In February of 1968, Maharishi Mahesh Yogi welcomed The Beatles to his retreat in Rishikesh, northern India, in order to study Transcendental Meditation, a practice virtually unknown to most westerners at the time. A few weeks later Donovan visited the ashram with Mike Love of the Beach Boys and actress Mia Farrow, and while they left under suspicious circumstances there's no denying the importance of the trip. The Beatles left with a barrel of songs; George Harrison in particular became the Fab Four's spiritual icon. Donovan and Mike Love also incorporated these new ideas into their music, and they also became passionate advocates for Transcendental Meditation, or TM.
You don't have to trek to the Ganges in order to learn the benefits of TM, and that's why Donovan agreed to play a benefit concert for the David Lynch Foundation for Consciousness-Based Education and World Peace. The director of Mulholland Drive and other mind-bending films is trying get our kids to learn how to relax so we don't need to give them all these chill-pills. Taking place at the Kodak Theatre in Hollywood on January 21, it was almost forty years since that famous trip, but Donovan instantly takes you there with a song. Opening the show with "There is a Mountain," Donovan explains how the artists from the UK have a history of going down to Jamaica, which is where he came up with this song about the country's green plant life. The career-spanning was loaded with classics like "Catch The Wind," and for every song, Donovan not only gives you some back story, but reminds you of its cultural significance, not only with anti-war songs like "Universal Soldier," but with songs like "Happiness Runs," where he talks all about that famed trip to India. He says they only thing they took with them were their guitars, and referred to Mike Love as if he were another bloke named "Mick."
For the first few numbers it the singer is just getting warmed up, because while he's got the legendary vibrato, his voice is still quite timid, and not as controlled. By "Jennifer Juniper" he was in top form, and ready to swoon-over any girl named with a J. Next, he invited his daughter Astrella Celeste to sing one of her songs, "Dream," and while the moment was touching and the vibe was nice, they seemed a little unprepared for their duet (which some may find endearing in its own way). "Sunshine Superman" gets the crowd cheering again, and the track features some fine bongo playing by Stewart Lawrence. After a mysterious downer called, "Young Girl Blues," from 1973's Cosmic Wheels, he followed with more popular and even more eerie, "Season of the Witch." Before closing his set, Donovan went back to the story about that famous trip to India, and he's got no problem taking credit (with the Beatles and that Beach Boy) for introducing meditation to the western world. And as he brings his daughter back on stage, He invites that Beach Boy, Mike Love to sing "Mellow Yellow."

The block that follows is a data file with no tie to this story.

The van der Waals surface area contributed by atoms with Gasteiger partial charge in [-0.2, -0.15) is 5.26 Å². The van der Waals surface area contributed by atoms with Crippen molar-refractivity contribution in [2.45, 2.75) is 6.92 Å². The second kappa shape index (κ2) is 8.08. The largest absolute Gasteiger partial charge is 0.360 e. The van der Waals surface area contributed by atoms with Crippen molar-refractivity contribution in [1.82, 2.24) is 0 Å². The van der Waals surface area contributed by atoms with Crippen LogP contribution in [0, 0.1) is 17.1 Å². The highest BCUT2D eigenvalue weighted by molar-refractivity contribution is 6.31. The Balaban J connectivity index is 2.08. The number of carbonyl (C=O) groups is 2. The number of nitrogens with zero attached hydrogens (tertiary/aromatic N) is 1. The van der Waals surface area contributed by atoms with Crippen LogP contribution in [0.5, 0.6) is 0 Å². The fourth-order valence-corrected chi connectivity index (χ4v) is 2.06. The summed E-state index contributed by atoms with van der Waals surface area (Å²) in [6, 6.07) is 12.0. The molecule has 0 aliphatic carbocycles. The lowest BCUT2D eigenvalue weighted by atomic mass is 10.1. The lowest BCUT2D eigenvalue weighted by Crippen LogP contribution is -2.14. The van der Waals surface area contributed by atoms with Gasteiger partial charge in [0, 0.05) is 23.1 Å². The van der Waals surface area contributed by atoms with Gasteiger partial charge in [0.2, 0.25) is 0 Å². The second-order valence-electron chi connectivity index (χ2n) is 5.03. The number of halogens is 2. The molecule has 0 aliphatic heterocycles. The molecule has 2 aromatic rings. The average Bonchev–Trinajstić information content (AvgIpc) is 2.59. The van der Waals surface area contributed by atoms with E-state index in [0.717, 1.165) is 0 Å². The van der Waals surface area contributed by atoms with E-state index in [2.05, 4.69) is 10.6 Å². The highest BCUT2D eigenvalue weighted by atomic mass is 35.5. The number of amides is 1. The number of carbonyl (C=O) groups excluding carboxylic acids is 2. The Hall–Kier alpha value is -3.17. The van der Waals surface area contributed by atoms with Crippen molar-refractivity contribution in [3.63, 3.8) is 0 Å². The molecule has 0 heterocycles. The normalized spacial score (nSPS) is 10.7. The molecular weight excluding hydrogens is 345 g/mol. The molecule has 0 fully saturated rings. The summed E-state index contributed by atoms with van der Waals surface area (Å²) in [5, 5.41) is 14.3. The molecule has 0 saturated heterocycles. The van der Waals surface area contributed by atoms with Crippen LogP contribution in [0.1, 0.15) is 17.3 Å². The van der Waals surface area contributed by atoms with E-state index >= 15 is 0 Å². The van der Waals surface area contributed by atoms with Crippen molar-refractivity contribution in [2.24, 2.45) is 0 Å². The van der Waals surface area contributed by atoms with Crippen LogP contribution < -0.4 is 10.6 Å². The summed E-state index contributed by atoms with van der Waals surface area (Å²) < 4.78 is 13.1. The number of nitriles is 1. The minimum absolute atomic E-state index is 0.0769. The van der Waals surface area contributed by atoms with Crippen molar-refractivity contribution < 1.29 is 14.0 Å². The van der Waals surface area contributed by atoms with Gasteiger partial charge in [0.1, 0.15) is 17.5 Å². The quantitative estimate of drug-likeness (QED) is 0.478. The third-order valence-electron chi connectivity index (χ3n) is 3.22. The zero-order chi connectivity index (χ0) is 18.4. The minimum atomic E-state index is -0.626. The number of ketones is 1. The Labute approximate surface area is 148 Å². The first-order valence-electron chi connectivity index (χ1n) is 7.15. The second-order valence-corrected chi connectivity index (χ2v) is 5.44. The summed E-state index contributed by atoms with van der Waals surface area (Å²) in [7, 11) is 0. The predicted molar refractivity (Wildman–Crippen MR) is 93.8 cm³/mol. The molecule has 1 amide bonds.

Before performing some encores, which included a new one called, "The Illusion," Donovan has David Lynch read a prayer for peace, and they get a standing ovation. The concert, was produced by Raven, directed by Doug Armstrong, and is distributed by MVD.
1. There is a Mountain
2. Catch The Wind
4. Try for the Sun
5. Universal Soldier
6. Happiness Runs
7. Jennifer Juniper
9. Sunshine Superman
10. Young Girl Blues
11. Season of the Witch
12. Hurdy Gurdy Man
13. Mellow Yellow
14. La Lena
16. There is An Ocean
Video: The Donovan Concert: Live In L.A. was shot on digital video and is presented in the widescreen format. There are enough cameras catching the action, and the mood lighting and visuals are nicely captured for the DVD.
Sound: You have your choice of a regular stereo track or the 5.1 Surround Sound format. The sound is crystal clear, and a highlight was during Tom Mansi's double bass solo, which was as crisp as it was deep
You can play the bonus songs alone, or if you prefer, you can listen to them all together.
No matter what decade Donovan represents, his music is simply timeless. His songs are catchy and easy enough for you to remember them forever, and the way they make you feel is similar to the meditation practices the artist is hyping. It's true, he was largely responsible for bringing those techniques to the west, at the very least, to those western musicians that have incorporated the sounds over and over again. There are plenty of greatest hits out there, but this is one that you could watch, and it promotes a good cause.
Why are our days numbered and not, say, lettered?